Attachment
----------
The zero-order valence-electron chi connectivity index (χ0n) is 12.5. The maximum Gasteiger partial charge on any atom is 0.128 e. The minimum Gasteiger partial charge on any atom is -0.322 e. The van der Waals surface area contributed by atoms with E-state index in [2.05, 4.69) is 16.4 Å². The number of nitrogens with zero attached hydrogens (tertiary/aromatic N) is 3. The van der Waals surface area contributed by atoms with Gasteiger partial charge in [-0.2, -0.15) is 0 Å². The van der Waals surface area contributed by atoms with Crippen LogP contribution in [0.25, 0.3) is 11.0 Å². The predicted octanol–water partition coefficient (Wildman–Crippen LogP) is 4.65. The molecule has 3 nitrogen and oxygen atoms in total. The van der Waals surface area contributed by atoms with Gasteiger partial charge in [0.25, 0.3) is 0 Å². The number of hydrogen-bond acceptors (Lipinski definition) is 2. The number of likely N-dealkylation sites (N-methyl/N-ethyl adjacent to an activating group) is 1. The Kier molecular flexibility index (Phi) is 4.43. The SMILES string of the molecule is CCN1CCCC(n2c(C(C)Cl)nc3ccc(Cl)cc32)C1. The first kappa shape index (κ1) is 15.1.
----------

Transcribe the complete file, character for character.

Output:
The zero-order valence-electron chi connectivity index (χ0n) is 12.5. The maximum Gasteiger partial charge on any atom is 0.128 e. The minimum Gasteiger partial charge on any atom is -0.322 e. The van der Waals surface area contributed by atoms with E-state index in [2.05, 4.69) is 16.4 Å². The number of nitrogens with zero attached hydrogens (tertiary/aromatic N) is 3. The van der Waals surface area contributed by atoms with Gasteiger partial charge in [-0.2, -0.15) is 0 Å². The van der Waals surface area contributed by atoms with Crippen LogP contribution in [0.25, 0.3) is 11.0 Å². The predicted octanol–water partition coefficient (Wildman–Crippen LogP) is 4.65. The molecule has 3 nitrogen and oxygen atoms in total. The van der Waals surface area contributed by atoms with Gasteiger partial charge in [0.25, 0.3) is 0 Å². The number of hydrogen-bond acceptors (Lipinski definition) is 2. The number of likely N-dealkylation sites (N-methyl/N-ethyl adjacent to an activating group) is 1. The Kier molecular flexibility index (Phi) is 4.43. The SMILES string of the molecule is CCN1CCCC(n2c(C(C)Cl)nc3ccc(Cl)cc32)C1. The first kappa shape index (κ1) is 15.1.